IF YOU’VE EVER ROLLED YOUR EYES when some guy says “I just don’t get women,” The New Yorker has an article you will love. “I Just Don’t Understand Women,” an essay written by Mike Gillis for the Daily Shouts column, brilliantly satirizes the bros who think we are somehow unknowable. Gillis’ meandering, poetic prose arrives at the conclusion that the guys who “don’t get women” must not have ever met any.
Normally, I have a few qualms about stereotyping nerdy guys as misogynist slobs who live in their mothers’ basements and are incapable of normal, respectful interactions with women. Most of the friends I’ve had over the years have been some variation of the übernerd theme, and it’s clear that, not only do many of them conform to our society’s prescription for adulthood, those who don’t aren’t bad people. Their identities should not be used to insult others.
That being said, I think Gillis is on to something. You don’t have to look far to find exemplary horror stories from Tinder and other social networks, in which men lash out at women for — well, everything. Not a week goes by that we don’t read about a woman who was attacked, or even killed, for rejecting a man’s advances. It is beyond problematic to think that the Venn diagram of Socially Inept Men and Men Who Attack Women for Saying “No” is a circle, but it’s foolish to deny that there is some overlap.
“I Just Don’t Understand Women” works on both levels, lampooning both those men who deem women incomprehensible out of willful ignorance, and those who hold women to an unattainable ideal and lash out at anyone who doesn’t conform.
Mid-way through his essay, Gillis writes:
Still, what I’d like to know more than anything—and I think all men are with me on this—is what women really want. […]
If someone could provide me with even a basic definition of “women,” that would be tremendously helpful. But, unfortunately, if you look up “women” in the dictionary, all you’ll find is a picture of a little guy shrugging his shoulders and looking at you as if to say, “Sorry, pal, your guess is as good as mine!”
Here, the writer paints a portrait of your run-of-the-mill sexist — the guy who complains that his wife didn’t come with an instruction manual, as if she’s some sort of electronic device instead of, you know, a person. Gillis hints at the old, self-defeating sentiment: if no one else has ever figured out how to understand women, why bother trying?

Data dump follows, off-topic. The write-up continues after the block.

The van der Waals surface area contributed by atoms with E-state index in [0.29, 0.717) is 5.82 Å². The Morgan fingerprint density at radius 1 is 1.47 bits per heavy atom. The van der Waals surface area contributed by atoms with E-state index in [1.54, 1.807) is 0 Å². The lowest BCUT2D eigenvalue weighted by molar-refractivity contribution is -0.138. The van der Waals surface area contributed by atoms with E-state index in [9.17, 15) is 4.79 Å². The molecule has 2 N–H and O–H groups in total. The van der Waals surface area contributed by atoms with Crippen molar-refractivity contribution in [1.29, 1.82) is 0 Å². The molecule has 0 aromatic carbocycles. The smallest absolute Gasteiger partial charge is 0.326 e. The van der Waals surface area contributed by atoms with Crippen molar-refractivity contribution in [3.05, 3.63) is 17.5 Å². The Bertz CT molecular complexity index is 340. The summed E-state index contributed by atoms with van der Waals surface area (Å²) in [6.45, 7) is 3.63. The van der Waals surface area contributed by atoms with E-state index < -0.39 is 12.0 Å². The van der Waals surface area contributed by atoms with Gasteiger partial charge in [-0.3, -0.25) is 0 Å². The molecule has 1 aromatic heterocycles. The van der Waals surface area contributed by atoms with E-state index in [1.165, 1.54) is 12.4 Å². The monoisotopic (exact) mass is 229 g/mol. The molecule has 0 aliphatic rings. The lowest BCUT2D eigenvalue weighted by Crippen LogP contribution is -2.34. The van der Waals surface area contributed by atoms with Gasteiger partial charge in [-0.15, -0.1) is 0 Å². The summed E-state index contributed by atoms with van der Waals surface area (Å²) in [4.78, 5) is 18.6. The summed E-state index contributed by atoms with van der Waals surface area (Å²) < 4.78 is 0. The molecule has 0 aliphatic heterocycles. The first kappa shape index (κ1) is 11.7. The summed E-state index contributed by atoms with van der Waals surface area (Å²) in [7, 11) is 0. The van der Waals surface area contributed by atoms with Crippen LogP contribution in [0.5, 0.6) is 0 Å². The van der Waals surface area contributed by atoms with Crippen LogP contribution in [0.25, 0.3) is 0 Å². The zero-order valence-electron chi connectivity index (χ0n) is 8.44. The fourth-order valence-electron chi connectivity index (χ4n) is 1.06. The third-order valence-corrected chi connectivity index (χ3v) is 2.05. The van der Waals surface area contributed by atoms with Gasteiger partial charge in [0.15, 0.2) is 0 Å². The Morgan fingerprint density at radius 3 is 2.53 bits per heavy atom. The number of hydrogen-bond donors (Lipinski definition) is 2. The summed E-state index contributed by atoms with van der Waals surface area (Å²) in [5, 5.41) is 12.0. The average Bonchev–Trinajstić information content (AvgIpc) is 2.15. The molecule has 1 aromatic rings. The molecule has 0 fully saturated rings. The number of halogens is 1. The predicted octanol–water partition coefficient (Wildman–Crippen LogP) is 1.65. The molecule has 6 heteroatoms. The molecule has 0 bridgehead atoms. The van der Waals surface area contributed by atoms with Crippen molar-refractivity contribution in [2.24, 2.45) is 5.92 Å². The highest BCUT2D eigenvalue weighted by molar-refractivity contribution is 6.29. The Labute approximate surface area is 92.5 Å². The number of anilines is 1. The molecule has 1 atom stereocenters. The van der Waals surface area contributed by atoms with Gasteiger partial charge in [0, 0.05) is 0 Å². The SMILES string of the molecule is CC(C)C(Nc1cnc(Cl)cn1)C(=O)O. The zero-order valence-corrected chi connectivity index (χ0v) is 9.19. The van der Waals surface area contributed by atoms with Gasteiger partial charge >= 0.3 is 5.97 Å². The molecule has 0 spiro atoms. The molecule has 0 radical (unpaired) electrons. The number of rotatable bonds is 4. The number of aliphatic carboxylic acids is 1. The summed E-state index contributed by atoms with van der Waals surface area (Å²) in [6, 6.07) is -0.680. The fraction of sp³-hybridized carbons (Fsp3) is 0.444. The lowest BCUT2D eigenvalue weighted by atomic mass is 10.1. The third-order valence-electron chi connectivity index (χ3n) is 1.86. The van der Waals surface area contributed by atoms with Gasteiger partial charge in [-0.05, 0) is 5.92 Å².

In the next paragraph, he tackles the arguably more dangerous breed of men who theorize women. These are your PUAs, Steve Harvey types, and other predators who profit —financially and otherwise — from exploiting women’s socialized insecurities and calling it “natural.” Gillis writes:
Some see women as a state of mind. Others as a type of matter that is neither solid nor gaseous. A few people—myself included—think of women as a sunny day in Central Park, when you’ve just purchased an ice-cream cone and are thoroughly enjoying it on a bench without getting even a drop on yourself. Each and every one of these answers is correct in its own way.
These aren’t the only gems in “I Just Don’t Understand Women.” In just a few short paragraphs, Gillis touches on the supposed unfairness of women-only spaces, the outrage at not being able to tell the difference between single and partnered women, and the unreasonable expectations men have for the women they date:
I’ve tried using online dating services to meet women. Honestly, I really have! But I always get hung up on the what-ifs: What if we aren’t compatible? What if there’s no chemistry? What if she’s the kind of woman who can grow into a hundred-and-twenty-five-foot-tall giant, pluck me up in her massive fingers, and then hurl me into the sun?
As exactly that kind of woman, I find Gillis’ insight disturbingly accurate.
Jokes aside, the nut of Gillis’ argument is that men just aren’t trying hard enough. You don’t learn to understand a group of people by relying on speculation from the diametrically opposed portion of society, or by putting your opinions and experience on top of theirs. You have to listen and empathize — something men, unfortunately, are never socialized to do with regard to women.
I won’t lie: being unknowable has its advantages, for the women who can harness that ability. Personally, though, I would much rather be understood and seen as a whole person. But that is an uphill battle, as Gillis points out. After all, how can I expect an individual who believes in mythologized accounts of women to think of me as anything other than a parceled-out concept, a collection of body parts with varied utility and only one true function?